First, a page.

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John Lapidus

Dec 16, 2021

The Quest for a Divided Welfare State

Sweden in the Era of Privatization

Palgrave Macmillan 2019

Generous welfare states are losing their key characteristics, not least in Sweden, where privatisation of funding has proceeded privatisation of provision, beginning in the 1990s. Supplementary exclusionary sources of welfare in healthcare, education, and social care, have proliferated throughout European welfare states under the neoliberal agenda that has dominated debate across the developed world. Rather than full privatisation, we see semi-private solutions, in which the citizen becomes the consumer, but remains subsidised by the state in their pursuit of private welfare, via tax breaks that benefit the richest in society most, rather than those with the greatest need. At the same time, private providers have been able to free-ride on the state, for example by hiring like doctors and teachers trained on state-funded courses, whilst the divided welfare state erodes the more generous, universal system by undermining the trust in it and the willingness of people to contribute to it. Ultimately, it replaces one view of social policy as an investment, something that generates wealth and contributes to the future, with another, of social policy as a cost, that takes up resources rather than generates them.

John Lapidus' The Quest for a Divided Welfare State: Sweden in the Era of Privatization (Palgrave Macmillan, 2019) charts the development of this process in Sweden, beginning with the privatisation of provision, such as private hospitals and tutoring, and how it lays the groundwork for private funding, which puts pressure on existing generous and universal welfare systems sustained by the public sector. In our discussion, we identify the methods through which neoliberal advocates promote privatisation, and how ongoing privatisation becomes self-reinforcing to nullify opponents, win over ambivalent actors, and dominate the debate in the political sphere. We end on an optimistic note, looking at the education sector and discussing what we can learn from debates in this area to promote and restore equality throughout the welfare state.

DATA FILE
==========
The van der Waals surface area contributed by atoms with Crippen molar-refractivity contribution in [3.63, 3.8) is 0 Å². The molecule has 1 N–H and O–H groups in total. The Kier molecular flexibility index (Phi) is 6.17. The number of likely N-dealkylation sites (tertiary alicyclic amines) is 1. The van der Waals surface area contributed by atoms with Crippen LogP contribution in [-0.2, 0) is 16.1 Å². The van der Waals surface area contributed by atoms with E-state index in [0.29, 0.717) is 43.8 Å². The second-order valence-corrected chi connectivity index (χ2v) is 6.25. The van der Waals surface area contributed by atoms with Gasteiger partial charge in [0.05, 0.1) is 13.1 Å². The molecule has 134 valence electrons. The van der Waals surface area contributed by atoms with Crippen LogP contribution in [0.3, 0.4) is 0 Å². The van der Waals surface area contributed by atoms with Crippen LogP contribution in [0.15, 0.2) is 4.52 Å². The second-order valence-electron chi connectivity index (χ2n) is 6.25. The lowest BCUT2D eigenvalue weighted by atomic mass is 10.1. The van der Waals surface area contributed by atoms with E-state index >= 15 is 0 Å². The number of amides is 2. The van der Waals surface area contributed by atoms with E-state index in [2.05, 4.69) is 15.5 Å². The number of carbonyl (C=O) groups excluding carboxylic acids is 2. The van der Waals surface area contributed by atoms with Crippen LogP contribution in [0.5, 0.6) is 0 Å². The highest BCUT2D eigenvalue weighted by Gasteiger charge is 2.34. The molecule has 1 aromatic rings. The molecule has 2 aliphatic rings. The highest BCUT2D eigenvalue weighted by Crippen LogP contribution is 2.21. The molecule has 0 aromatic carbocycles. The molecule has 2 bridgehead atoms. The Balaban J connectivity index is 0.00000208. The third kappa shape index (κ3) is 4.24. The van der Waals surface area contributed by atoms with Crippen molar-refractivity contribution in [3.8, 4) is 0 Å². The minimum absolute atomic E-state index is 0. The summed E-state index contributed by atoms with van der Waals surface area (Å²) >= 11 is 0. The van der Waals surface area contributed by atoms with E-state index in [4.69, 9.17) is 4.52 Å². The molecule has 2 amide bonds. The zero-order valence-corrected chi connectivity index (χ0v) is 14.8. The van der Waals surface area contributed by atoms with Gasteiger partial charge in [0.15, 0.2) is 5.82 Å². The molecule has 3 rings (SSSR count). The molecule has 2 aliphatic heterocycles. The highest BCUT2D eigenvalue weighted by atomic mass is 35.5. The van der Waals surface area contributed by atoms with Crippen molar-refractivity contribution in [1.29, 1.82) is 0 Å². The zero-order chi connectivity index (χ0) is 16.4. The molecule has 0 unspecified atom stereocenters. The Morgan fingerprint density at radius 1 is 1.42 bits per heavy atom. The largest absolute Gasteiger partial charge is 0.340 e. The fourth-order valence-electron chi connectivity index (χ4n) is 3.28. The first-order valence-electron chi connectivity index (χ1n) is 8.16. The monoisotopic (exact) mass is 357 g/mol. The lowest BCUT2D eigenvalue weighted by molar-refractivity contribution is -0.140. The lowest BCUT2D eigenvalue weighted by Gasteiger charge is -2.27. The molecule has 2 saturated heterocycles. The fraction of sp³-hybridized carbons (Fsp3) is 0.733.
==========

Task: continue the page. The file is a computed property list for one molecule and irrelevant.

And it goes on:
John is currently a Research Fellow at the School of Business, Economics and Law within the University of Gothenberg in Sweden, where he earnt his PhD in 2015. Prior to John’s academic career, he spent several years as a journalist, and also spent time working in Nicaragua for the Swedish-Nicaragua Friendship Association, an international NGO that helps communities build self-help organisations and tackle poverty.

Leo Nasskau is an expert on the future of work and interviews authors writing about public policy and political economy — particularly how capitalism can be reformed to deliver sustainable prosperity for all. To join the discussion about this book, visit leonasskau.co.uk, and to give Leo anonymous feedback, go to bit.ly/Feedback-Leo.

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Leo Nasskau

Leo writes and thinks about leadership and change, exploring how leaders can build societies fit for the 21st century. We face change in our economic, social, and political worlds; it is the role of leaders, in business, society, and politics, to ensure that this change manifests as opportunities rather than challenges. He blogs at empoweredbelonging.substack.com.
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